And as always, we suggest flashing the UEFI from inside the UEFI, not inside your OS. Also keep in mind that these newer UEFI do not always flash like older BIOS. I suggest flashing UEFI from a USB flash drive. Leave the flash drive in the system and leave it alone until you see the system back to the desktop, or back in the UEFI with instructions on what to do. The trick here is to NOT remove the new UEFI files until you are 100% sure the system is finished with the files. It is not unusual for this to take a "long time" with these newer UEFI systems, and it is very likely that you will encounter some reboots during this process.At the moment, it's not clear what the purpose is of this AGESA microcode update. Better DDR4 memory support is a highly anticipated update but from what we've heard that update was still some time away.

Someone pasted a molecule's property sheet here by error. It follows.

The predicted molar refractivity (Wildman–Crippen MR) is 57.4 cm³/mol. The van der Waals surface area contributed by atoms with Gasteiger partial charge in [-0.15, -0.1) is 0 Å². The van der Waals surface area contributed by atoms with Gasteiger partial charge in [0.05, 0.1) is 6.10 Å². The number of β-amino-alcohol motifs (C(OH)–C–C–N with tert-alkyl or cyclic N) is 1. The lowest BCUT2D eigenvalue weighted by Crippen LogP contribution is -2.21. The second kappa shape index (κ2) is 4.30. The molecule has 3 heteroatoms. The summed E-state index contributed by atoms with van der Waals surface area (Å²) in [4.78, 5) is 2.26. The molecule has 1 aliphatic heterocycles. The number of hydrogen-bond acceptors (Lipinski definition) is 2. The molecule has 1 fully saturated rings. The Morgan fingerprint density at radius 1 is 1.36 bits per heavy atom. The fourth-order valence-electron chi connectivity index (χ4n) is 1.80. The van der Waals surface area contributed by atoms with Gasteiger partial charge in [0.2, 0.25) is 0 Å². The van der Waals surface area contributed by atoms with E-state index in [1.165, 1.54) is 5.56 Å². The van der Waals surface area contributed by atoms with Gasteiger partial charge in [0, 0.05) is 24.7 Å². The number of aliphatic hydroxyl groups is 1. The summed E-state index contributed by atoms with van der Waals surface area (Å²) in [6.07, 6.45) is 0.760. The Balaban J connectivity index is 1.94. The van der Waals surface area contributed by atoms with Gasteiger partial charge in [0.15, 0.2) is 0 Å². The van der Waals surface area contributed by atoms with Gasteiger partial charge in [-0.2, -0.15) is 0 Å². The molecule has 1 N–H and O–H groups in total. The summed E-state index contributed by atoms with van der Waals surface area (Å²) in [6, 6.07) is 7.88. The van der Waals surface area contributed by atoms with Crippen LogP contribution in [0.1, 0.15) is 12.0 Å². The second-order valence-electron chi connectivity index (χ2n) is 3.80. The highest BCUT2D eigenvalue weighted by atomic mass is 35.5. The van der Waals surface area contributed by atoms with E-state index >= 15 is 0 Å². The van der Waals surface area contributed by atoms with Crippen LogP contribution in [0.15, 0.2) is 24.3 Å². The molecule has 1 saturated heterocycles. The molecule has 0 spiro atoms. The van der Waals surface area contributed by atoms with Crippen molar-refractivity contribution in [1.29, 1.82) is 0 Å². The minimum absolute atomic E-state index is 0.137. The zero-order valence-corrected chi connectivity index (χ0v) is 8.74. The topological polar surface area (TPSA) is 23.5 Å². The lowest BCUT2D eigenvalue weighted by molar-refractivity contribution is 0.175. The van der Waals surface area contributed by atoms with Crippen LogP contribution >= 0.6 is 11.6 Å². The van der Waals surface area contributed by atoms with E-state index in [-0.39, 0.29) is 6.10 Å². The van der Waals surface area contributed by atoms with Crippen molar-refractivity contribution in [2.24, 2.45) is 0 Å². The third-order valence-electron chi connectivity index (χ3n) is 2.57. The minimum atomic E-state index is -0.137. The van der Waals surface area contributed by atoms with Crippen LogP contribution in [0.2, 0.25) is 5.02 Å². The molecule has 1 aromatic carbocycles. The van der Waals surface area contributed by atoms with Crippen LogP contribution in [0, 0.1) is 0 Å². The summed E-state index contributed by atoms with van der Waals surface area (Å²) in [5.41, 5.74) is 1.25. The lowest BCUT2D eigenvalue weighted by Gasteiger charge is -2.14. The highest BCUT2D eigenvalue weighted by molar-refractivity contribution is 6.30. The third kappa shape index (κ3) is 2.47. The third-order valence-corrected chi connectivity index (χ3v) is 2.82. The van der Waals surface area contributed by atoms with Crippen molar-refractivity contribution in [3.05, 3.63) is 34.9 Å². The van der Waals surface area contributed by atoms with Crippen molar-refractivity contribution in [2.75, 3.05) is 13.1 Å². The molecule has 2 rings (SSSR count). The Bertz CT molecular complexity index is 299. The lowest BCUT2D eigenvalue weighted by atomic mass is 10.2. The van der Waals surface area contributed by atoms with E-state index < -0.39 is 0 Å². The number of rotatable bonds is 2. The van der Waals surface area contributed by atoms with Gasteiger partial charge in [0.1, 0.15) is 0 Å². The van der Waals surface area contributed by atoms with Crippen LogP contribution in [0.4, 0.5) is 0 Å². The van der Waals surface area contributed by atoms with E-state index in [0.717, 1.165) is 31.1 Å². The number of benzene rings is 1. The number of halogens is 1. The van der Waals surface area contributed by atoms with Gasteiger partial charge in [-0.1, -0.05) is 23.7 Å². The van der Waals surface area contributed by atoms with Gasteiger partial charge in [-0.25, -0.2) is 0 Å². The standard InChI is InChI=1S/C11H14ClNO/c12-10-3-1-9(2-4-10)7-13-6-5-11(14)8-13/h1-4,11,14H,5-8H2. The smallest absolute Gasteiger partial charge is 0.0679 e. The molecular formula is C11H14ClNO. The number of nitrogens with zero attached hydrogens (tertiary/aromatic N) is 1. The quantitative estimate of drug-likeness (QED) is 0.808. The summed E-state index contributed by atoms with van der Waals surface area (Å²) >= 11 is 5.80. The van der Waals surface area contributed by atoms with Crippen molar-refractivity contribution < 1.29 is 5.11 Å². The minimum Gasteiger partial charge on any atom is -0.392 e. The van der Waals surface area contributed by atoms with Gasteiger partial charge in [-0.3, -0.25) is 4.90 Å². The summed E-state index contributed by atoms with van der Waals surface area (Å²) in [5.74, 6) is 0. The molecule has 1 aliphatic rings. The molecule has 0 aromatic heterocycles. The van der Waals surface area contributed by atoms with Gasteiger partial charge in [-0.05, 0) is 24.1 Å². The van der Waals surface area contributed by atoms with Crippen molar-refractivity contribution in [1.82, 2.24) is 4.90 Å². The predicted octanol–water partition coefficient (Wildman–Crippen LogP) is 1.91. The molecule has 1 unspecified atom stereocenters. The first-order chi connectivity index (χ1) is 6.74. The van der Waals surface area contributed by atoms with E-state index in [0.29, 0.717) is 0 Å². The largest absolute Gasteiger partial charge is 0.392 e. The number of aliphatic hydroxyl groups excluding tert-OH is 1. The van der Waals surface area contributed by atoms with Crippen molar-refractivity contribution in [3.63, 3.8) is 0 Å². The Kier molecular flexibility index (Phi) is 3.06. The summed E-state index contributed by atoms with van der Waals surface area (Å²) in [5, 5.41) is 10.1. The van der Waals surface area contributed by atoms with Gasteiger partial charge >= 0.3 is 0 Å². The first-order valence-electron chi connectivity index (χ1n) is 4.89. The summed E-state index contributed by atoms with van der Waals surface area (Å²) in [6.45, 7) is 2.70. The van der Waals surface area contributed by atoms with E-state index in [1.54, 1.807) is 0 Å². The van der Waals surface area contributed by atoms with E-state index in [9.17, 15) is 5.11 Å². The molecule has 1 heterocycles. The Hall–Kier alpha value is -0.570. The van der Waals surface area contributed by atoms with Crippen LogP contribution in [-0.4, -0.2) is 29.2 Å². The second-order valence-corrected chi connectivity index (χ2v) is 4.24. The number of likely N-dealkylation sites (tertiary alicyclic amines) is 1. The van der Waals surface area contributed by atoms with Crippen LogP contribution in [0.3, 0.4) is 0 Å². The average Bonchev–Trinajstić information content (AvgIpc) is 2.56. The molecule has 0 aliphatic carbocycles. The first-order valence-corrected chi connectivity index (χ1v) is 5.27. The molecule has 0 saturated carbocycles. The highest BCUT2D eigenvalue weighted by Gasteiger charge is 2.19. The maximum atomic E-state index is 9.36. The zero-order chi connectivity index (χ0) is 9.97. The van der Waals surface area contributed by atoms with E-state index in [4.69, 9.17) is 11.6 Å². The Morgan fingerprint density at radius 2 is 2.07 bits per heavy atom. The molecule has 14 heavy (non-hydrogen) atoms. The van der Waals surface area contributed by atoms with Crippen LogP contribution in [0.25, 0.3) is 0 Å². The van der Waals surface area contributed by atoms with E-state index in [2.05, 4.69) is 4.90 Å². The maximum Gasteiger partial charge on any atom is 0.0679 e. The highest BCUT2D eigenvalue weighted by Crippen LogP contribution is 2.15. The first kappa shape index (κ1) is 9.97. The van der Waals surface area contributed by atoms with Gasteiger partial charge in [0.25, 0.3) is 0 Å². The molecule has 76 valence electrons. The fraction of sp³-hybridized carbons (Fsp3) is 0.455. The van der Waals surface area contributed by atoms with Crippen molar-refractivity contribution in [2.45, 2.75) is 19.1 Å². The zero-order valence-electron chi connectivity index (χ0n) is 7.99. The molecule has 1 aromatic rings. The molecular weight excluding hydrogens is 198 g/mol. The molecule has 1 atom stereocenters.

Another possibility is that it fixes the recently discovered FMA3 errata. Users discovered that programs that execute FMA3 instructions can completely crash the entire Ryzen system, and not just the program or virtual machine that executes the command. This is not supposed to happen and poses a potential security risk, so it's good that this flaw was discovered before the rollout of the Naples server platform. I'll provide an update when there's more certainty about this microcode update.